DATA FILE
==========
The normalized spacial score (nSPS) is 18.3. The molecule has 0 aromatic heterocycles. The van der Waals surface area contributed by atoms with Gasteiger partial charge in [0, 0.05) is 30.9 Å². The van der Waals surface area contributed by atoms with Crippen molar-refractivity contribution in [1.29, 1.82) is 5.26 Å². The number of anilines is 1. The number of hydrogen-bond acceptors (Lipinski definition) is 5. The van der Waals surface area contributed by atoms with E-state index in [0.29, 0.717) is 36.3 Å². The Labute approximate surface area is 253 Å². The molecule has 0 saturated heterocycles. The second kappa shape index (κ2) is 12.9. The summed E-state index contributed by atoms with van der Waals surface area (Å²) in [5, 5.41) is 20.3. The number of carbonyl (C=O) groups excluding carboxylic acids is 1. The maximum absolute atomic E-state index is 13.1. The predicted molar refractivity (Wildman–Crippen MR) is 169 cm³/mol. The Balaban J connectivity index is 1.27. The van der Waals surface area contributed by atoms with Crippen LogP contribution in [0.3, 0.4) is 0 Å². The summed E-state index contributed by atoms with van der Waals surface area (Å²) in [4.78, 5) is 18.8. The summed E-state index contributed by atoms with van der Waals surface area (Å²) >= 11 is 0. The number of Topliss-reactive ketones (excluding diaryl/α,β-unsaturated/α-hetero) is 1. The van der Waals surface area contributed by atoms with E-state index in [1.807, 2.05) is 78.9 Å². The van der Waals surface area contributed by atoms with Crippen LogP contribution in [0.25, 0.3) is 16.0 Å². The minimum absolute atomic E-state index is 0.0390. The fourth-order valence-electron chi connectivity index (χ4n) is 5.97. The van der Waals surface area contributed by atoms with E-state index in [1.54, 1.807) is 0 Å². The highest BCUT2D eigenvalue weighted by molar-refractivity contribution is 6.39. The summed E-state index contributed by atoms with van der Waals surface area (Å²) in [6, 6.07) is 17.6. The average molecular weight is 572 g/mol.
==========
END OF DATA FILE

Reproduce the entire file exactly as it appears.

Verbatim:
The normalized spacial score (nSPS) is 18.3. The molecule has 0 aromatic heterocycles. The van der Waals surface area contributed by atoms with Gasteiger partial charge in [0, 0.05) is 30.9 Å². The van der Waals surface area contributed by atoms with Crippen molar-refractivity contribution in [1.29, 1.82) is 5.26 Å². The number of anilines is 1. The number of hydrogen-bond acceptors (Lipinski definition) is 5. The van der Waals surface area contributed by atoms with E-state index in [0.29, 0.717) is 36.3 Å². The Labute approximate surface area is 253 Å². The molecule has 0 saturated heterocycles. The second kappa shape index (κ2) is 12.9. The summed E-state index contributed by atoms with van der Waals surface area (Å²) in [5, 5.41) is 20.3. The number of carbonyl (C=O) groups excluding carboxylic acids is 1. The maximum absolute atomic E-state index is 13.1. The predicted molar refractivity (Wildman–Crippen MR) is 169 cm³/mol. The Balaban J connectivity index is 1.27. The van der Waals surface area contributed by atoms with Crippen LogP contribution in [0.3, 0.4) is 0 Å². The summed E-state index contributed by atoms with van der Waals surface area (Å²) in [4.78, 5) is 18.8. The summed E-state index contributed by atoms with van der Waals surface area (Å²) >= 11 is 0. The number of Topliss-reactive ketones (excluding diaryl/α,β-unsaturated/α-hetero) is 1. The van der Waals surface area contributed by atoms with E-state index in [1.807, 2.05) is 78.9 Å². The van der Waals surface area contributed by atoms with Crippen LogP contribution in [0.25, 0.3) is 16.0 Å². The minimum absolute atomic E-state index is 0.0390. The fourth-order valence-electron chi connectivity index (χ4n) is 5.97. The van der Waals surface area contributed by atoms with E-state index in [1.54, 1.807) is 0 Å². The highest BCUT2D eigenvalue weighted by molar-refractivity contribution is 6.39. The summed E-state index contributed by atoms with van der Waals surface area (Å²) in [6, 6.07) is 17.6. The average molecular weight is 572 g/mol.